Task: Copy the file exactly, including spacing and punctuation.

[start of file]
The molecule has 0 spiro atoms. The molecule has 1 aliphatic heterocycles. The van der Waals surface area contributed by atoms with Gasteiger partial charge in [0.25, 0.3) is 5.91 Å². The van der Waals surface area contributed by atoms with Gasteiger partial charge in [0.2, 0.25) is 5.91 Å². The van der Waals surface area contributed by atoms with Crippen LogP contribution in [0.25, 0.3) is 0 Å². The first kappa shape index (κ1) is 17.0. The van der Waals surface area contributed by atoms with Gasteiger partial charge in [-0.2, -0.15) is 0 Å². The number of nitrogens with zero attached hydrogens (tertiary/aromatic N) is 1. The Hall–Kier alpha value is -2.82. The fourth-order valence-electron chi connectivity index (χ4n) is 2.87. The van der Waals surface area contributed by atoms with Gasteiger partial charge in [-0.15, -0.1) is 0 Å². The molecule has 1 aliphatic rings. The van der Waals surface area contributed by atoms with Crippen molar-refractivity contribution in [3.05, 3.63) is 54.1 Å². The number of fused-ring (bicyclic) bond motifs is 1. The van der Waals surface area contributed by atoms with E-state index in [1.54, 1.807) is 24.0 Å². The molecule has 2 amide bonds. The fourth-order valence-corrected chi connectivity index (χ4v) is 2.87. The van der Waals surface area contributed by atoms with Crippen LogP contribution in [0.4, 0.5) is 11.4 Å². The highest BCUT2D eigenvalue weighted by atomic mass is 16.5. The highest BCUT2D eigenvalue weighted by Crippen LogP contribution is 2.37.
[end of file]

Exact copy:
The molecule has 0 spiro atoms. The molecule has 1 aliphatic heterocycles. The van der Waals surface area contributed by atoms with Gasteiger partial charge in [0.25, 0.3) is 5.91 Å². The van der Waals surface area contributed by atoms with Gasteiger partial charge in [0.2, 0.25) is 5.91 Å². The van der Waals surface area contributed by atoms with Crippen LogP contribution in [0.25, 0.3) is 0 Å². The first kappa shape index (κ1) is 17.0. The van der Waals surface area contributed by atoms with Gasteiger partial charge in [-0.2, -0.15) is 0 Å². The number of nitrogens with zero attached hydrogens (tertiary/aromatic N) is 1. The Hall–Kier alpha value is -2.82. The fourth-order valence-electron chi connectivity index (χ4n) is 2.87. The van der Waals surface area contributed by atoms with Gasteiger partial charge in [-0.15, -0.1) is 0 Å². The molecule has 1 aliphatic rings. The van der Waals surface area contributed by atoms with Crippen molar-refractivity contribution in [3.05, 3.63) is 54.1 Å². The number of fused-ring (bicyclic) bond motifs is 1. The van der Waals surface area contributed by atoms with E-state index in [1.54, 1.807) is 24.0 Å². The molecule has 2 amide bonds. The fourth-order valence-corrected chi connectivity index (χ4v) is 2.87. The van der Waals surface area contributed by atoms with Crippen LogP contribution in [0.4, 0.5) is 11.4 Å². The highest BCUT2D eigenvalue weighted by atomic mass is 16.5. The highest BCUT2D eigenvalue weighted by Crippen LogP contribution is 2.37.